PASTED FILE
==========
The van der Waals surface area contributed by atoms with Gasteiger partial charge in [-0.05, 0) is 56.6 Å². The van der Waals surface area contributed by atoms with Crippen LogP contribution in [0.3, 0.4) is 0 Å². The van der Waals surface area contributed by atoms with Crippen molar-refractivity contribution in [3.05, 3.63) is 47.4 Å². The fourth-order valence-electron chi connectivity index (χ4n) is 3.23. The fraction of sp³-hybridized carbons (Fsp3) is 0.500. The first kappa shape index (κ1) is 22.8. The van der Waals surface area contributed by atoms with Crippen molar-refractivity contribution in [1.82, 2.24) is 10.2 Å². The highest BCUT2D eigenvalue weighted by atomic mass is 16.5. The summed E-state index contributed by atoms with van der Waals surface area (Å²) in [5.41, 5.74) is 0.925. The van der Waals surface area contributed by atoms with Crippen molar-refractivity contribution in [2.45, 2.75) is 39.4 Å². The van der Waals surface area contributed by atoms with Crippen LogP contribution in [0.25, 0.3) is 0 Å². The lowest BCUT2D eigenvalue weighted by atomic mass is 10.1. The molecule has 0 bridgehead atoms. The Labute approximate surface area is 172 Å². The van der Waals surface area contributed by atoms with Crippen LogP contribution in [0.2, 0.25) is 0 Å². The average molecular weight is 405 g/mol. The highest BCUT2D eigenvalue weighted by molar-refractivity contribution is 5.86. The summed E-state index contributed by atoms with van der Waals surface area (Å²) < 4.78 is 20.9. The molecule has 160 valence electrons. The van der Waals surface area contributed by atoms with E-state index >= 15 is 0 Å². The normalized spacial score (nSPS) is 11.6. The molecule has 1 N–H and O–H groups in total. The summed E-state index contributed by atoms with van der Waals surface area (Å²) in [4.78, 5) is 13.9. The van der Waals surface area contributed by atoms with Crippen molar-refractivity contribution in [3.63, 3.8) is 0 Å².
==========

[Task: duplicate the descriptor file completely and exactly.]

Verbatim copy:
The van der Waals surface area contributed by atoms with Gasteiger partial charge in [-0.05, 0) is 56.6 Å². The van der Waals surface area contributed by atoms with Crippen LogP contribution in [0.3, 0.4) is 0 Å². The van der Waals surface area contributed by atoms with Crippen molar-refractivity contribution in [3.05, 3.63) is 47.4 Å². The fourth-order valence-electron chi connectivity index (χ4n) is 3.23. The fraction of sp³-hybridized carbons (Fsp3) is 0.500. The first kappa shape index (κ1) is 22.8. The van der Waals surface area contributed by atoms with Crippen molar-refractivity contribution in [1.82, 2.24) is 10.2 Å². The highest BCUT2D eigenvalue weighted by atomic mass is 16.5. The summed E-state index contributed by atoms with van der Waals surface area (Å²) in [5.41, 5.74) is 0.925. The van der Waals surface area contributed by atoms with Crippen molar-refractivity contribution in [2.45, 2.75) is 39.4 Å². The van der Waals surface area contributed by atoms with Crippen LogP contribution in [0.25, 0.3) is 0 Å². The lowest BCUT2D eigenvalue weighted by atomic mass is 10.1. The molecule has 0 bridgehead atoms. The Labute approximate surface area is 172 Å². The van der Waals surface area contributed by atoms with Crippen LogP contribution in [0.2, 0.25) is 0 Å². The average molecular weight is 405 g/mol. The highest BCUT2D eigenvalue weighted by molar-refractivity contribution is 5.86. The summed E-state index contributed by atoms with van der Waals surface area (Å²) < 4.78 is 20.9. The molecule has 160 valence electrons. The van der Waals surface area contributed by atoms with E-state index >= 15 is 0 Å². The normalized spacial score (nSPS) is 11.6. The molecule has 1 N–H and O–H groups in total. The summed E-state index contributed by atoms with van der Waals surface area (Å²) in [4.78, 5) is 13.9. The van der Waals surface area contributed by atoms with Crippen molar-refractivity contribution in [3.63, 3.8) is 0 Å².